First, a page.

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Mouthguards and Dental Emergencies

The importance of mouthguards:

A mouthguard, usually a flexible piece of plastic that fits into the mouth - usually to the upper teeth and should be worn during all recreational and athletic activities to protect the mouth and teeth from serious injury - especially activities where there is contact or potential contact with another person, piece of equipment, or the ground - or even to prevent the teeth being damaged against each other. In particular, mouthguards should be worn during the following sports:

  • football
  • soccer
  • rugby
  • wrestling
  • baseball
  • softball
  • lacrosse
  • field hockey
  • ice hockey
  • martial arts
  • boxing

Some of these sports even require the use of a mouthguard at the amateur level.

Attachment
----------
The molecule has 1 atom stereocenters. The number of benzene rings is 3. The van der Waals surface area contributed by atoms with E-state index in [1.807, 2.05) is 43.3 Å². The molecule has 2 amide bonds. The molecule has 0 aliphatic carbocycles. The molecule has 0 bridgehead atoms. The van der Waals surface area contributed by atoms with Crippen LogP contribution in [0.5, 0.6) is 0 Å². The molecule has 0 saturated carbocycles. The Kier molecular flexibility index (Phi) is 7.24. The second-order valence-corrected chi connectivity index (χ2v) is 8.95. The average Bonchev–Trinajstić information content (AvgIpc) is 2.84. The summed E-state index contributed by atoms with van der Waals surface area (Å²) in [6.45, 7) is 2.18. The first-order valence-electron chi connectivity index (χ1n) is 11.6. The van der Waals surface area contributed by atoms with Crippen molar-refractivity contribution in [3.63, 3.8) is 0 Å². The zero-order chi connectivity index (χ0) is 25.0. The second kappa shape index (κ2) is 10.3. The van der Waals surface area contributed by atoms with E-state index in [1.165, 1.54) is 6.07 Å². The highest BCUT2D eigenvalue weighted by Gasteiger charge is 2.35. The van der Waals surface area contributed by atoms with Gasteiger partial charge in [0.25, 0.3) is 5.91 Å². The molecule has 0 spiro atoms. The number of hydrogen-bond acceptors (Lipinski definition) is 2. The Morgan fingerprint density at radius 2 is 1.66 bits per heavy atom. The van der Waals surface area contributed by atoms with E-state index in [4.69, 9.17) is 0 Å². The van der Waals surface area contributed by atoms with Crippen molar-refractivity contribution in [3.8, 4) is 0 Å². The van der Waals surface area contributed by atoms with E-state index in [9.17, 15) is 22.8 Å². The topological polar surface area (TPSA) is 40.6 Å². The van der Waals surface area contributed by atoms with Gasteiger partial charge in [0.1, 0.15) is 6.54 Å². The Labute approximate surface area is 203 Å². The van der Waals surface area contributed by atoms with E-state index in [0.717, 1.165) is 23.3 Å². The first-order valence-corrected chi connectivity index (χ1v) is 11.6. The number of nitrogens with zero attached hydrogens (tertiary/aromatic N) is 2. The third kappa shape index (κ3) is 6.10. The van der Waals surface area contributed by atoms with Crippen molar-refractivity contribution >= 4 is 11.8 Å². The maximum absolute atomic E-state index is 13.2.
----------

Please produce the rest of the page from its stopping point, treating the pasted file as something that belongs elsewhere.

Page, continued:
Many recreational activities such as skateboarding and bicycling also pose a risk of injuring the mouth and teeth. Exercise caution during these activities.

Mouthguards and preventable injuries:

Injuries to the teeth, mouth, and head may include the following:

  • dislodged or knocked out tooth/teeth
  • concussion
  • cerebral hemorrhage
  • broken or chipped tooth
  • bitten or lacerated tongue and/or lip
  • objects caught/lodged between the teeth
  • jaw fractures

Many of these can be prevented with proper and consistent use of a professionally fitted mouthguard:

 

A Dental Emergency

According to the Australian Dental Association, the difference between saving or losing a knocked out tooth, is the 30 minutes following the incident. Get to the dentist immediately.

To save the tooth, follow these steps:

  • Rinse the tooth - preferably in milk, but if not, BRIEFLY in tap water.
  • Avoid scrubbing the tooth.
  • Insert the tooth into the empty socket quickly.
  • If you are uncomfortable inserting the tooth, put the tooth in milk or wrap in cling film.
  • Get to the dentist immediately. Avoid touching the root surface of the tooth (the bit that is normally UNDER the gum)